Another particular devotion closely related to the Rosary altar was the Christmas novena. This consisted in the celebration of an early mass, followed in the evening by other devotional practices on this altar throughout the nine days preceding Christmas. Żejtun provides the earliest written documentation in this regard. Ventura Busuttil thought it wise to secure the continuation of this devotional custom by providing a bequest for this purpose. The records of Notary Pietro Vella dated 11th January 1622 give the details of this donation.[22] Throughout the second half of the 17th century and during the first decades of the following century, this novena had been introduced in all Malta's parish churches as well as in all churches under the care of male and female religious persons.[23] The chancellor of the 1685-87 Pastoral Visit, referring to this aspect of Maltese devotional life, reported that 'quae devotio appellatur novena' which seems to imply that the word novena in his days was exclusively applied, so far, to the one preceeding the feast of Our Lord's birth.[24] In parish churches it was normally held on [p.140] the Rosary altar while the confraternity provided whatever was needed for it proper observance.[25]

The vitality of the Rosary confraternity in Maltese parish life and milieu rendered their chapel or altar in such a key position that it could quite easily be identified as the Lady's chapel within the parish church itself.




In 1594, this altar in the old parish church was already built. The Sicilian Father Provincial of the Dominican Friars had granted his authorisation for the confraternity's establishment.1 In 1615 there were already twenty-seven members.2 Thomas Dingli, the renowned Maltese architect was, for some time, its Rector.3



When Balzan was given parish status in 1659, the confraternity was immediately set up.4 During the very first years of its existence twenty-five persons were already enrolled as members.5 When the transepts of the new parish church were ready, sometime before 1699, their altar was allocated in the right side transept facing the Crucifix altar.6



In 1601, the Rosary confraternity was already fully functioning and had its own chapel on the side of the old medieval parish church.7 It was founded sometime before 1593.8 When the old Santa Maria parish church was nearing completion their altar was placed in the right hand transept and by 1649 was already decorated with stone sculpture.9 Eventually, this altar was transferred to St Helen's parish church once its building was ready and was assigned the left hand side transept.10



The Rosary chapel at the parish church was ready by 161511 while its confraternity had been duly erected on the 17th April 1602.12 It is interesting to note that a Marian congregation had been also established here about 1624. Similar congregations had previously already come into existence at Valletta, Vittoriosa and Senglea.13 At Burmula its members used to meet in the Rosary chapel on each Sunday after Vespers un‑[p.141]-der the guidance and direction of a Jesuit father who delivered a sermon on these occasions. In his absence, the parish priest used to per-form the same duties. In 1627 there were twenty members enrolled in this congregation.14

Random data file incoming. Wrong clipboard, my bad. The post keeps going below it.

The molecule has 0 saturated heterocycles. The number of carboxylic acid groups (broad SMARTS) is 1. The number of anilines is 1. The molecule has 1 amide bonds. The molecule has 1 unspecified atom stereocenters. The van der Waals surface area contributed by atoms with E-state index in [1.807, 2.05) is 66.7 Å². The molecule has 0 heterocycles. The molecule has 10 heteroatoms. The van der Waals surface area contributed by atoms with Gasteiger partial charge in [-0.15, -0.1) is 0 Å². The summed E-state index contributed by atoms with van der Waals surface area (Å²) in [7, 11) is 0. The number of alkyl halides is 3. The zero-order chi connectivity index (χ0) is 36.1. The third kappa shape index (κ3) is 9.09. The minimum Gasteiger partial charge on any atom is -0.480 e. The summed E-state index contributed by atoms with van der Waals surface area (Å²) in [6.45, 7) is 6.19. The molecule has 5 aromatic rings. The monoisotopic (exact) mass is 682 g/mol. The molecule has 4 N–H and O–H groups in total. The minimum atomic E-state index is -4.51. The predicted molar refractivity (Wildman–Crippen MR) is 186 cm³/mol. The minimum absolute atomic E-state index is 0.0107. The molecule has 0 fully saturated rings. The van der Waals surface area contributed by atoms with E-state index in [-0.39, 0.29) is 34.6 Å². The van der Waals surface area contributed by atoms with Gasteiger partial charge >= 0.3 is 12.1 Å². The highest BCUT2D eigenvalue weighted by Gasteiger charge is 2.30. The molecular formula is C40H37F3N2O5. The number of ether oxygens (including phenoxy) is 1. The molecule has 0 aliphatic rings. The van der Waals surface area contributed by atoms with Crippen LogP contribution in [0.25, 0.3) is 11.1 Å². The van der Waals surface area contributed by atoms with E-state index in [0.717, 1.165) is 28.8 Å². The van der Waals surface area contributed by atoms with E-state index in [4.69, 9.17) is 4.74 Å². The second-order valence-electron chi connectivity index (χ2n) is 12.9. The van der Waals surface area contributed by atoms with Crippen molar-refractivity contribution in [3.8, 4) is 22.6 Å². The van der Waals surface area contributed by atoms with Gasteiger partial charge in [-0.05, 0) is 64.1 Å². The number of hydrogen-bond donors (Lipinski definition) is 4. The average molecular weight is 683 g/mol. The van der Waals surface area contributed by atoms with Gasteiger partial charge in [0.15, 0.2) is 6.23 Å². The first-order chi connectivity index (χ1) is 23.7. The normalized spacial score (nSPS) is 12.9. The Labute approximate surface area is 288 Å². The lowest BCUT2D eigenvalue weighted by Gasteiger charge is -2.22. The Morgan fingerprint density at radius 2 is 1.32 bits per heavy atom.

The Rosary confraternity was established at Dingli in virtue of an authorisation given on the 8th March 1697 by the Father General of the Dominican Order.15 Strangely enough in 1771 it is stated that it was founded on the 15th April 1736.16



Although the execution of the decree creating Gargur as an independent parish had not as yet been duly executed, Fr Ludovico Stella, the Vicar General of the Dominicans sometime before 1608, had already sanctioned the canonical erection of its Rosary confraternity.17 In 1634 and 1636 its members amounted to twenty and thirty men respectively.18



A Rosary altar in the old Birmiftuħ parish church was authorised to be built before 1585.19 On the 23rd February 1588 the Dominican Father General approved the establishing of a confraternity within this parish.20 When the new parish church of Gudja was built the confraternity and its altar were transferred to one of its transepts.21



In 1634, an altar previously dedicated to St Gregory had to relinquish its site in the old parish church and be replaced by the Rosary Madonna and her confraternity.22 The confraternity was established in this parish on the 17th June 1628.23 As usual, this same al-tar was later incorporated in the new parish church built during the 18th century and was given the traditional prominent position.24



On the 3rd June 1596, the parish of Kirkop duly executed the letters of authorisation given at Rome by the Head of the Dominican Order on the 10th May of the same year. Thereby the Rosary confraternity came into existence.25 In 1600 they had already their own altar in the parish church.26



The Lia Rosary confraternity traces its origins to the letters of the Dominican Father General dated 21st August 1599.27 In 1618, it is stated that its members were numerous.28 In 1700 it was trans­ferred from the old parish church [p.142] to the new one which had then reached its completion.29



Immediately as Lucia was granted a parish status in 1634, its Rosary confraternity on the 17th October of that same year was aggregated to the Roman Archconfraternity.30 Two years afterwards its membership counted thirty individuals.31



Though the Mellieħa shrine ceased to function as a parish church during the second half of the 16th century, devotion towards Our Lady of the Rosary was also established there including her confraternity. The Father General gave his authorisation for such a confraternity on the 10th July 159432 and its altar found a suitable place in this same hallowed sanctuary.33



After its dismemberment from Naxxar parish in 1610, on the 11th February 1612 Mosta was duly authorised to have its own Rosary confraternity.34 In 1615, it had its own chapel35 and three years later its members amounted to thirty.36 In the 1620s the site of this chapel was needed for the building of the new parish church, but its altar was duly incorporated in this new structure.37



The original authorisation of a Rosary confraternity in the parish church of Mqabba is dated 29th February 1596 but the Father Ge­neral of the Dominican Order reissued another one on the 9th August 1628.38 But this confraternity had already been functioning before. This is clearly testified by the records of the 1600 Pastoral Visit.39